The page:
There are seven required courses for both the MA in Psychology degree track and the MA in Clinical Mental Health Counseling degree track:

  • Ethics and Professional Orientation

  • Human Lifespan Development 

  • Social and Cultural Foundations

  • Biological Bases of Behavior

  • Psychopathology

  • Assessment and Evaluation

  • Research Methodology

The MA in Psychology degree track requires additional courses in: 

  • Cognition and Learning

  • Cultural Competency

The MA in Clinical Mental Health Counseling requires additional courses in:

  • Group Work 

  • Counseling Theory and Helping Relationships

  • Career Development

 

More course information can be found here. 
Note: In the process of negotiating each course syllabus with their faculty mentors, students may title courses differently from those listed above, as long as the faculty mentor and the academic advisor agree that the titles are all accurate and honest representations of the work completed. 

Elective Courses

To complete the low-residency MA in Psychology and Counseling Program, students work with their academic advisor and course mentors to create elective courses that serve their personal interests and professional goals.   Contact the Admissions Office to learn more about elective course design in the MA in Psychology and Counseling Program.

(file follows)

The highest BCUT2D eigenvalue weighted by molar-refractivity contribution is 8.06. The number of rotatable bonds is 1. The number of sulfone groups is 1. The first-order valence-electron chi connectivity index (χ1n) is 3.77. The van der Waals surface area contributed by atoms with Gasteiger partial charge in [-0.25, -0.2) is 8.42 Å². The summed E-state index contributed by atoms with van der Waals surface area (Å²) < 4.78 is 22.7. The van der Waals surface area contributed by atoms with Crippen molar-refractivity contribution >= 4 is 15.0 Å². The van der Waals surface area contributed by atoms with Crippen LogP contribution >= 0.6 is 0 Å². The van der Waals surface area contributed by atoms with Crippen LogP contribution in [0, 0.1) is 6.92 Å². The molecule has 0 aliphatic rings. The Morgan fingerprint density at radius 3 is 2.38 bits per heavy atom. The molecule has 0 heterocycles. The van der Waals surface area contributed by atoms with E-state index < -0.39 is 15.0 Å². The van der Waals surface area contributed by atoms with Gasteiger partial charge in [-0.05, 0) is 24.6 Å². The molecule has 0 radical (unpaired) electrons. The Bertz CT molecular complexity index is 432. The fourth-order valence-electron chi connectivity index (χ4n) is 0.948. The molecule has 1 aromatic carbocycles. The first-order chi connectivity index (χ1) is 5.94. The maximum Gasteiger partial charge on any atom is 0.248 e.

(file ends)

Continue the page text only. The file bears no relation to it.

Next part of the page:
Sexual Orientation Concentration Core Courses

Students who pursue the Organizational Development concentration are required to take four core courses, in addition to required program courses, as well as five related area courses. View Core Courses

“As a faculty, we believe that students are adults who have chosen an intensive residency program because of their need to balance graduate study with other responsibilities, or who feel their needs are not met by traditional approaches. We work to create a challenging, flexible, and non-competitive environment where this will be possible. We encourage students to set their own goals and to stretch their own boundaries as psychologists by experimenting with different genres and styles. We respect and value individual differences, and we are committed to working together to create an open and welcoming program.” -- The Psychology and Counseling Faculty